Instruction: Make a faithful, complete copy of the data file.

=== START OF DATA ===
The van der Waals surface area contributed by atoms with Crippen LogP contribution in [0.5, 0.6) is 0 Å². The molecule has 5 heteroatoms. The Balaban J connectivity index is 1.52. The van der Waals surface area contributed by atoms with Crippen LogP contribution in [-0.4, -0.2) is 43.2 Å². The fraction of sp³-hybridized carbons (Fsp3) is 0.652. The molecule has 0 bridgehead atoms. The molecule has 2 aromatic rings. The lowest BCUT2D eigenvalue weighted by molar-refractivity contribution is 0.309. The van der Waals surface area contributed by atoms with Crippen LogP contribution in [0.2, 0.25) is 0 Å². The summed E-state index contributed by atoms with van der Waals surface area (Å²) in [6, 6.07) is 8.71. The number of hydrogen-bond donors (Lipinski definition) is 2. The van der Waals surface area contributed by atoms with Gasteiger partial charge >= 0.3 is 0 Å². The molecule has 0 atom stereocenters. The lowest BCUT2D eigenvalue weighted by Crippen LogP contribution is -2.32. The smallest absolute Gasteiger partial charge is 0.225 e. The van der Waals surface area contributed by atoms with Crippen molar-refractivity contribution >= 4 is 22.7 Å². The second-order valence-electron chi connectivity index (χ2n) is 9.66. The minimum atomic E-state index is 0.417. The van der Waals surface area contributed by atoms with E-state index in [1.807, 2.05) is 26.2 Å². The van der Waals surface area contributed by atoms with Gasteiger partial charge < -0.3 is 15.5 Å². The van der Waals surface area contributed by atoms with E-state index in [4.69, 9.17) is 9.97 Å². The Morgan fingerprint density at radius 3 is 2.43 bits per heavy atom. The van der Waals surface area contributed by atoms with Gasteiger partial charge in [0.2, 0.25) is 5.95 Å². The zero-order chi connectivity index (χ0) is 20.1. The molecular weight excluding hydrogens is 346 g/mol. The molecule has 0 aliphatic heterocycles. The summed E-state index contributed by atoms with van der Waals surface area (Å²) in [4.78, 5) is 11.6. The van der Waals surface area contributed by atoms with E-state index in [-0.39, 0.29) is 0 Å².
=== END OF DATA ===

The van der Waals surface area contributed by atoms with Crippen LogP contribution in [0.5, 0.6) is 0 Å². The molecule has 5 heteroatoms. The Balaban J connectivity index is 1.52. The van der Waals surface area contributed by atoms with Crippen LogP contribution in [-0.4, -0.2) is 43.2 Å². The fraction of sp³-hybridized carbons (Fsp3) is 0.652. The molecule has 0 bridgehead atoms. The molecule has 2 aromatic rings. The lowest BCUT2D eigenvalue weighted by molar-refractivity contribution is 0.309. The van der Waals surface area contributed by atoms with Crippen LogP contribution in [0.2, 0.25) is 0 Å². The summed E-state index contributed by atoms with van der Waals surface area (Å²) in [6, 6.07) is 8.71. The number of hydrogen-bond donors (Lipinski definition) is 2. The van der Waals surface area contributed by atoms with Gasteiger partial charge >= 0.3 is 0 Å². The molecule has 0 atom stereocenters. The lowest BCUT2D eigenvalue weighted by Crippen LogP contribution is -2.32. The smallest absolute Gasteiger partial charge is 0.225 e. The van der Waals surface area contributed by atoms with Crippen molar-refractivity contribution >= 4 is 22.7 Å². The second-order valence-electron chi connectivity index (χ2n) is 9.66. The minimum atomic E-state index is 0.417. The van der Waals surface area contributed by atoms with E-state index in [1.807, 2.05) is 26.2 Å². The van der Waals surface area contributed by atoms with Gasteiger partial charge < -0.3 is 15.5 Å². The van der Waals surface area contributed by atoms with E-state index in [4.69, 9.17) is 9.97 Å². The Morgan fingerprint density at radius 3 is 2.43 bits per heavy atom. The van der Waals surface area contributed by atoms with Gasteiger partial charge in [0.2, 0.25) is 5.95 Å². The zero-order chi connectivity index (χ0) is 20.1. The molecular weight excluding hydrogens is 346 g/mol. The molecule has 0 aliphatic heterocycles. The summed E-state index contributed by atoms with van der Waals surface area (Å²) in [4.78, 5) is 11.6. The van der Waals surface area contributed by atoms with E-state index in [-0.39, 0.29) is 0 Å².